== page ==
M.J. Woods, H.K. Browne, J.J. O'Hare
John Innes seed and potting composts (1) are widely used as standard propagating media by tomato research workers. These composts were also used in the early studies at Kinsealy. However, lack of uniformity, problems in stacking and the difficulty in obtaining suitable loams for John Innes composts forced us to investigate the potential of other materials as a basis for composts. Horticultural moss peat is a light, uniform, almost sterile medium which is readily available in Ireland. Moss peats have a high cation exchange capacity and compared with mineral soils have a high pore volume and consequently a high air and water capacity (2). These characteristics ensure that the nutrients added are available to plant roots and that the root zone is adequately supplied with oxygen. There is no danger of overwatering once drainage is provided. Laurie (3), commencing in 1928, grew a range of annual plants in 1 : 1 mistures of sand and peat and Baker et al (4) following exhaustive studies later developed the UC system for producing healthy container-grown plants in peat sand mixes. There are five basic UC mixes of sand and peat in the following proportions (percent by volume): 100/0, 75/25, 50/50, 25/75 and 0/100. The most commonly used UC composts in California(4) are (sand/peat) 75/25 and 50/50. Suggested uses for the 100 percent peat compost were in cultivating azaleas, gardenias and camellias (4). Publication of the UC Manual 23 in 1957 stimulated interest in peat sand mixes and in 1959 Downes and Brickley (5) studied the use of a 75 peat, 25 sand mix for propagating tomatoes. They found it necessary to modify the UC formula and to add trace elements. Their work led to the development of the UCEE* compost which gave excellent results as a tomato propagating medium. This was an important advance in the quest for a standardised factory-made compost. It was an asset both to the experimenter and the commercial grower. However, Downes and Brickley developed this compost for maincrop tomatoes. Since then the Irish tomato season has been considerably extended and some early growers doubted the suitability of the UCEE compost for plants grown under poor light conditions following a mid-November sowing. It was at this point that the work on the development of standardised seed and potting composts began at Kinsealy. Studies carried out since then are described.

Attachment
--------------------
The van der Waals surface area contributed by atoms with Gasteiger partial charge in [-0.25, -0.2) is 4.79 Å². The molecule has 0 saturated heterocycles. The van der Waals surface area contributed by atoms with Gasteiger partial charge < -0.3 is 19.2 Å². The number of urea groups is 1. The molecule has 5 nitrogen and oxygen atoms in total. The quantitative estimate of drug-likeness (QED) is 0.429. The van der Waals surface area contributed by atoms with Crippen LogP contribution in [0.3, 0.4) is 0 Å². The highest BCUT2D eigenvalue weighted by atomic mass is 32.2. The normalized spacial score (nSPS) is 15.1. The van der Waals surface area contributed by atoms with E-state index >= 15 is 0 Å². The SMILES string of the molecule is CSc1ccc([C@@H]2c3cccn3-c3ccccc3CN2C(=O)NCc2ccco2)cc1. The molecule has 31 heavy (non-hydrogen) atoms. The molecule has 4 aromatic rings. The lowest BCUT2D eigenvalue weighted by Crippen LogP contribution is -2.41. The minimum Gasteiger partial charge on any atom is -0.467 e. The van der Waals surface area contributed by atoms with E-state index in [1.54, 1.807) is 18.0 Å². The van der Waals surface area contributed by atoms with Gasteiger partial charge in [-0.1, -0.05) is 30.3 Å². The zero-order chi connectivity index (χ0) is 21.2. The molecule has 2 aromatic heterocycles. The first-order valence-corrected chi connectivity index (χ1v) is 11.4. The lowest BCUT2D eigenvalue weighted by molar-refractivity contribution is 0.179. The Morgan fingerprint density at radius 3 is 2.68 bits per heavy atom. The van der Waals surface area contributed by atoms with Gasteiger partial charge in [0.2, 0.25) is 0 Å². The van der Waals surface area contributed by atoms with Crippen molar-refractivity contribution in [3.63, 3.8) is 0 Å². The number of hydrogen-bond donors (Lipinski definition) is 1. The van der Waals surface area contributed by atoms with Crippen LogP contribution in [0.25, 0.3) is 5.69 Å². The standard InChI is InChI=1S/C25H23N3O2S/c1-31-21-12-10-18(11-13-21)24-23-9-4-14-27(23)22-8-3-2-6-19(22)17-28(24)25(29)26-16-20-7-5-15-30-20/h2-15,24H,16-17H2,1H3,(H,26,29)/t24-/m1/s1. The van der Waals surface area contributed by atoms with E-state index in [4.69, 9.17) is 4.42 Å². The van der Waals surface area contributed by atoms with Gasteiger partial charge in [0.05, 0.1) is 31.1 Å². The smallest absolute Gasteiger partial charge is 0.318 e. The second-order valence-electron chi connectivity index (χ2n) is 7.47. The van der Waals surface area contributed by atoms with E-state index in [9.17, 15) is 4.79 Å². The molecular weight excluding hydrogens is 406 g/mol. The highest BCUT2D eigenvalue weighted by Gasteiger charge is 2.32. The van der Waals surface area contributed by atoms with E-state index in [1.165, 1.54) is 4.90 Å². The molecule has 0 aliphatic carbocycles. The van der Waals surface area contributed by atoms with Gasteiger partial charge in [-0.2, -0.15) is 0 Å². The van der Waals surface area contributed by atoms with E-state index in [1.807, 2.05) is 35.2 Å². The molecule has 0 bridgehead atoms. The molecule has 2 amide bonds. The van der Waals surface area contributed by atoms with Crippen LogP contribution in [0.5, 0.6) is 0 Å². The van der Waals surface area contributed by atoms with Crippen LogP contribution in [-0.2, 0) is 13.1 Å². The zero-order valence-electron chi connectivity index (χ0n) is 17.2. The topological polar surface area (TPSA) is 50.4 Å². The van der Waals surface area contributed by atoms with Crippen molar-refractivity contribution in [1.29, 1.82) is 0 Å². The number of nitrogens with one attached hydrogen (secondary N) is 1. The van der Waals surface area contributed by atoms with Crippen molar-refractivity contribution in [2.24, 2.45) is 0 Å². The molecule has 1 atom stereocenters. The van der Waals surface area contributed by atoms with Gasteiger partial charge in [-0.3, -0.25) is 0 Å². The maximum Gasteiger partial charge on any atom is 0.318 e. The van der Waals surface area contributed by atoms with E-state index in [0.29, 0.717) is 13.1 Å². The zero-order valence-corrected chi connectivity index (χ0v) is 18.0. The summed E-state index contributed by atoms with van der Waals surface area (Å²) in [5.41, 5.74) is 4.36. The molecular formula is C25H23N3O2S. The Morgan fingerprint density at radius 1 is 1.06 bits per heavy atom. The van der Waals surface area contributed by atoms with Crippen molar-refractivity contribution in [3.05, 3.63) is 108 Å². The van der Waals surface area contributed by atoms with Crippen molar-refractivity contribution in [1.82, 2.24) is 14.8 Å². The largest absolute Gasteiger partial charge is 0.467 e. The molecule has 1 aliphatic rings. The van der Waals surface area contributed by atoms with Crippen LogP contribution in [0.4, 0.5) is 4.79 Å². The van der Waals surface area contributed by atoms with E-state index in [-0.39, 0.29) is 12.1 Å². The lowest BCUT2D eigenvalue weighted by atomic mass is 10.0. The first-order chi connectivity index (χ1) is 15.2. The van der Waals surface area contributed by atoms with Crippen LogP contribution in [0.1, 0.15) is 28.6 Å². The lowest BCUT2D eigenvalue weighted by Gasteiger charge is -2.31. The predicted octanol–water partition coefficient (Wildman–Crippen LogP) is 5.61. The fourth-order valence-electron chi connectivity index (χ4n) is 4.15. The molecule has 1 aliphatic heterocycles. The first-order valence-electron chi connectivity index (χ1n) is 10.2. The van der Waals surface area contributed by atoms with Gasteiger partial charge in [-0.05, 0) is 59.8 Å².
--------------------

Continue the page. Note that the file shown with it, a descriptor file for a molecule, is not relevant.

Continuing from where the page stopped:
Woods, M.J., Browne, H.K. and O'Hare, J.J. (1968). DEVELOPING STANDARDISED COMPOSTS FOR TOMATOES. Acta Hortic. 7, 181-185
DOI: 10.17660/ActaHortic.1968.7.20

Acta Horticulturae